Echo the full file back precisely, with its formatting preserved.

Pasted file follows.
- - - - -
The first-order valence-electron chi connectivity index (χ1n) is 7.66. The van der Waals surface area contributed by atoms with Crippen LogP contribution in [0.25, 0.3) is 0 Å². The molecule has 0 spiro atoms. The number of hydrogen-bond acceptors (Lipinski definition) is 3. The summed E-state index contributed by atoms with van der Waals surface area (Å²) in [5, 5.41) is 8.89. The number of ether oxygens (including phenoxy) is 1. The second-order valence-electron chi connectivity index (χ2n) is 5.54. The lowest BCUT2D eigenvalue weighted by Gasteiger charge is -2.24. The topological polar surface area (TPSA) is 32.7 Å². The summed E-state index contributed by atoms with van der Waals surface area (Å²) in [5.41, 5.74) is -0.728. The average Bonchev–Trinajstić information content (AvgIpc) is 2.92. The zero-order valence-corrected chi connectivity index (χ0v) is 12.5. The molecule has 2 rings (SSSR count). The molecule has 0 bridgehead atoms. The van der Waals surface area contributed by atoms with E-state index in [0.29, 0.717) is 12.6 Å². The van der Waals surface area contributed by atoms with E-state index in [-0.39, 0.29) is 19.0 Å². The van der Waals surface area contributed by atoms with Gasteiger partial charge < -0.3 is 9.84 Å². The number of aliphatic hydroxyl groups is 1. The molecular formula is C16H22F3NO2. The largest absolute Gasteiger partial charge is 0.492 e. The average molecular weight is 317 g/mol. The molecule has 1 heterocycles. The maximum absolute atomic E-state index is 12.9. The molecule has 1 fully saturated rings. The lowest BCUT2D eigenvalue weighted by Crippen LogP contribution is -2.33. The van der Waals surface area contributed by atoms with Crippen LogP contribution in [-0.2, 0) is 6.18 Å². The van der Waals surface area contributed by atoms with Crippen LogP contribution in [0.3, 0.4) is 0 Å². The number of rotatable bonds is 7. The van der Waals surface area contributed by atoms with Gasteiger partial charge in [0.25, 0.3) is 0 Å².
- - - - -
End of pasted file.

The first-order valence-electron chi connectivity index (χ1n) is 7.66. The van der Waals surface area contributed by atoms with Crippen LogP contribution in [0.25, 0.3) is 0 Å². The molecule has 0 spiro atoms. The number of hydrogen-bond acceptors (Lipinski definition) is 3. The summed E-state index contributed by atoms with van der Waals surface area (Å²) in [5, 5.41) is 8.89. The number of ether oxygens (including phenoxy) is 1. The second-order valence-electron chi connectivity index (χ2n) is 5.54. The lowest BCUT2D eigenvalue weighted by Gasteiger charge is -2.24. The topological polar surface area (TPSA) is 32.7 Å². The summed E-state index contributed by atoms with van der Waals surface area (Å²) in [5.41, 5.74) is -0.728. The average Bonchev–Trinajstić information content (AvgIpc) is 2.92. The zero-order valence-corrected chi connectivity index (χ0v) is 12.5. The molecule has 2 rings (SSSR count). The molecule has 0 bridgehead atoms. The van der Waals surface area contributed by atoms with E-state index in [0.29, 0.717) is 12.6 Å². The van der Waals surface area contributed by atoms with E-state index in [-0.39, 0.29) is 19.0 Å². The van der Waals surface area contributed by atoms with Gasteiger partial charge < -0.3 is 9.84 Å². The number of aliphatic hydroxyl groups is 1. The molecular formula is C16H22F3NO2. The largest absolute Gasteiger partial charge is 0.492 e. The average molecular weight is 317 g/mol. The molecule has 1 heterocycles. The maximum absolute atomic E-state index is 12.9. The molecule has 1 fully saturated rings. The lowest BCUT2D eigenvalue weighted by Crippen LogP contribution is -2.33. The van der Waals surface area contributed by atoms with Crippen LogP contribution in [-0.2, 0) is 6.18 Å². The van der Waals surface area contributed by atoms with Crippen LogP contribution in [0.3, 0.4) is 0 Å². The number of rotatable bonds is 7. The van der Waals surface area contributed by atoms with Gasteiger partial charge in [0.25, 0.3) is 0 Å².